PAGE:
The second agroforestry workshop was conducted in April, 2001 at Cornell University’s Arnot Forest. It focused principally on improved maple plantings and crop tree management. Understory cropping was covered to a lesser extent. Thirty-two extension, USDA, and private voluntary personnel attended, eight of whom had attended the initial workshop. At this workshop participants learned how to site, plant and monitor improved maple plantations; plan and implement various crop tree release procedures; and assess the economic potential for timber stand improvement at various intensities. In addition, general coverage of the topics treated in the initial workshop was provided. Participants were able to choose which of the practices covered at the workshop to pursue with cooperators. Most sought to outplant improved sugar maple trees and were provided with saplings of various cultivars as well as protective devices for the saplings. Those who chose to conduct understory cropping trials were provided with germplasm in the fall, the best season for planting ginseng and goldenseal.
On-farm Trials. Following from the workshops, 40 small farm operators, 37 private forest owners, ten educational organizations and another ten landowners (presently unspecified) have established some 150 or more trials. The trials are in 55 counties across ten states. While this performance exceeds our initial objectives (40 farmers, 80 trials), we anticipate that a certain amount of attrition will occur. Data on the trials are being collected by the landowner, together with the cooperating educator, and reported to the information manager for the project. The educators are, or are becoming, proficient at participating in an electronically mediated research community. To date, few farmers and forest owners have begun to do so. We shall gauge the potential for expanding this activity during the coming year.
Local Demonstration Tours and Workshops. Several local forest farming demonstration tours and workshops that have been conducted by educators and landowners in our learning community. Members of the leadership team have been invited to help plan and conduct various such events during the coming spring and summer. We have begun the process of quantifying the number of farmers, forest owners, extension agents, and other USDA personnel who have attended these so far, though reporting on the list serve, and will maintain such records as new activity emerges in the coming year.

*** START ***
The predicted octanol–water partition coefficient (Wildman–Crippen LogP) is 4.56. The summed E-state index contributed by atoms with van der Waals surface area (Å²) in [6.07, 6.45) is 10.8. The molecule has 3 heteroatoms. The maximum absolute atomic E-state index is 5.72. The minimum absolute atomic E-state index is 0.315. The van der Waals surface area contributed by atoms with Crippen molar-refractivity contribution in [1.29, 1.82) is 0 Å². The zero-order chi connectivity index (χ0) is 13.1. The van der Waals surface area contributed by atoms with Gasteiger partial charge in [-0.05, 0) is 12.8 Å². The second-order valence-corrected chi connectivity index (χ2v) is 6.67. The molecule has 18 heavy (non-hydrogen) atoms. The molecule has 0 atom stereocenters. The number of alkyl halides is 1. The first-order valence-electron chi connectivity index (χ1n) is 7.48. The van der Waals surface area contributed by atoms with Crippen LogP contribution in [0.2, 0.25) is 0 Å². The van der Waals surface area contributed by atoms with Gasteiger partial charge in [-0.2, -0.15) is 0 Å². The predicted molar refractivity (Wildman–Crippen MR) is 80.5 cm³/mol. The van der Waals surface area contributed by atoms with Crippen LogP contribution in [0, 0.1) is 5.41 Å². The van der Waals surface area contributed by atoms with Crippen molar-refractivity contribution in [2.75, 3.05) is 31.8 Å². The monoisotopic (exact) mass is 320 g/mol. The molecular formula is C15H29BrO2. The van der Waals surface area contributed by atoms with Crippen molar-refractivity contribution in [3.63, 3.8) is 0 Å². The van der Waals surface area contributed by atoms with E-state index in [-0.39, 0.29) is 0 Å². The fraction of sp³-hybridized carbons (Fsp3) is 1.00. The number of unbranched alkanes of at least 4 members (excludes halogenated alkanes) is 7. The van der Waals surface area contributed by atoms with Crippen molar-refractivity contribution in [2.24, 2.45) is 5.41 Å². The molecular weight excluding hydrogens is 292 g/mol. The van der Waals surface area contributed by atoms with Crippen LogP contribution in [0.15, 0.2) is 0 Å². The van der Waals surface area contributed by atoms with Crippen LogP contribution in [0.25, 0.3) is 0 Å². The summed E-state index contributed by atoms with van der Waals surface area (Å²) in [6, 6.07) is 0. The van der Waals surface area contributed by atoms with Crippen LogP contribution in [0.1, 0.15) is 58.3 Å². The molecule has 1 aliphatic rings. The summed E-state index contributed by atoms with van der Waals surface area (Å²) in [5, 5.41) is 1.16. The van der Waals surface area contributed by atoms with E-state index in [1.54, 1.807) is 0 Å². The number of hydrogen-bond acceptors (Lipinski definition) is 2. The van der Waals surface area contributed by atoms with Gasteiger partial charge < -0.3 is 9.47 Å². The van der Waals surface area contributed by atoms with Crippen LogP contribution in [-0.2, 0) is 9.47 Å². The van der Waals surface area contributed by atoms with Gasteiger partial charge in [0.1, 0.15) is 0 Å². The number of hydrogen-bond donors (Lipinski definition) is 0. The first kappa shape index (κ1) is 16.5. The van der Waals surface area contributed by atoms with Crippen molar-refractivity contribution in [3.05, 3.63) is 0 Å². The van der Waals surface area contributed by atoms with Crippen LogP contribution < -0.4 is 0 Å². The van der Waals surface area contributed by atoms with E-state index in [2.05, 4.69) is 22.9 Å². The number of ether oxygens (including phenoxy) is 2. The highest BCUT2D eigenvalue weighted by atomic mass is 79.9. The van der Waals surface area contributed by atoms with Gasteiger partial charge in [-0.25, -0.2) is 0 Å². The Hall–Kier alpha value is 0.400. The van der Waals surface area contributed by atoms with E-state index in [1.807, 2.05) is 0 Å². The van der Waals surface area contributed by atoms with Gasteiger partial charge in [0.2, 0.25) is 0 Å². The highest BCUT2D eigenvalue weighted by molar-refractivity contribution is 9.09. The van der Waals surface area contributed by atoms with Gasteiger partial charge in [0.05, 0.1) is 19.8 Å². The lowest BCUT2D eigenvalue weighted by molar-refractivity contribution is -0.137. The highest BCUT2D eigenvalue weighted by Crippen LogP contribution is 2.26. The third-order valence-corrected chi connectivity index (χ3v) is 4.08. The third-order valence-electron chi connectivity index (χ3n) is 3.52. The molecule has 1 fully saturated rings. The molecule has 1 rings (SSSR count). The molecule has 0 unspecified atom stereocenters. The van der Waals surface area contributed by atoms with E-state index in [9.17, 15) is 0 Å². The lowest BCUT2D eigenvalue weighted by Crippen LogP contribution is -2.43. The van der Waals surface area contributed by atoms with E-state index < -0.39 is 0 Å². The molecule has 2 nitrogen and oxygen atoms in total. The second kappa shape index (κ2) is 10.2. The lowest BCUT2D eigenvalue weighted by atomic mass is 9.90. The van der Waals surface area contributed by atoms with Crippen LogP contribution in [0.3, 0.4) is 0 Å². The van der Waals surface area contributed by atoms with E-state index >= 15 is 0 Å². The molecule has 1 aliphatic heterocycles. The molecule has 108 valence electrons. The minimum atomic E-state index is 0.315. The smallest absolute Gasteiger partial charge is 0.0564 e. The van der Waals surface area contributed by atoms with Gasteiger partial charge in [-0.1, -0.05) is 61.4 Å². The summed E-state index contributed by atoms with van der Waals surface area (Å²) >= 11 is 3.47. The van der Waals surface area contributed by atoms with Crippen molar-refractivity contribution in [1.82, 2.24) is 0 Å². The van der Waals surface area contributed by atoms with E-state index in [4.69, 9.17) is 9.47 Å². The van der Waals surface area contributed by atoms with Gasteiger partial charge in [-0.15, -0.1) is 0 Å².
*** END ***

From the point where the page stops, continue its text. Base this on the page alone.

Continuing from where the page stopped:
Implementing proven practices. It will not be possible during the lifetime of the project to prove the sustainability of the trail practices. We are virtually certain to have more than 80 growers implementing those that appear promising by the end of the project, unless a large number of those already in the community decide to abandon their trials.
Impacts and Contributions/Outcomes
Workshop learning. We did not attempt to assess participants’ learning during the initial workshop because the workshop was integrated into a larger conference. This made assessment methodologically and organizationally difficult to accomplish. Workshop participants contributed to the overall evaluation of the conference, which is published in the proceedings. The second workshop was devoted entirely to Learning Community members and activity. We conducted an ongoing evaluation to assess the extent to which participants felt learning was adequate during each session, and to provoke comment about additional learning needs. Some needs were addressed immediately during the workshop. Others are the subject of on-going discussion on the list serve. These data will be further analyzed in the coming months, taking into consideration the contribution and adequacy of subsequent learning activities.
Farm trial learning. We are using several methods to evaluate farm trials and learning that results from these trials. Data are being collected by collaborating educators and landowners using forms that the project leadership team developed for each practice.
Most participants are now able to submit these electronically, though this has been more of a challenge to achieve than anticipated. Interviews conducted during site visits have generated data that will provide more in-depth information on farmer experience in achieving the project objectives; these will be analyzed in the coming months. In addition, analysis of contributions to the list serve and web site will help us to evaluate participation in electronically mediated research communities.
We had underestimated the level of effort that is required of the data and information management role in the project, which requires considerable diplomacy, time, dedication, and skill. We have worked to secure supplementary financial resources from the Cornell Agroforestry Working Group to enable the critical function of information management to keep abreast of the social energy and ambition that the project has generated.
Local and electronic learning activities. In the coming months we will develop a method for assessing the effectiveness of local demonstration tours and workshops. We will also seek to assess the use and effectiveness of the website.
Documenting expansion of practices. We will develop a “scanning” strategy and reporting form for learning community members to use in locating and documenting the implementation of new practices resulting from this project, beyond the collaborative trials.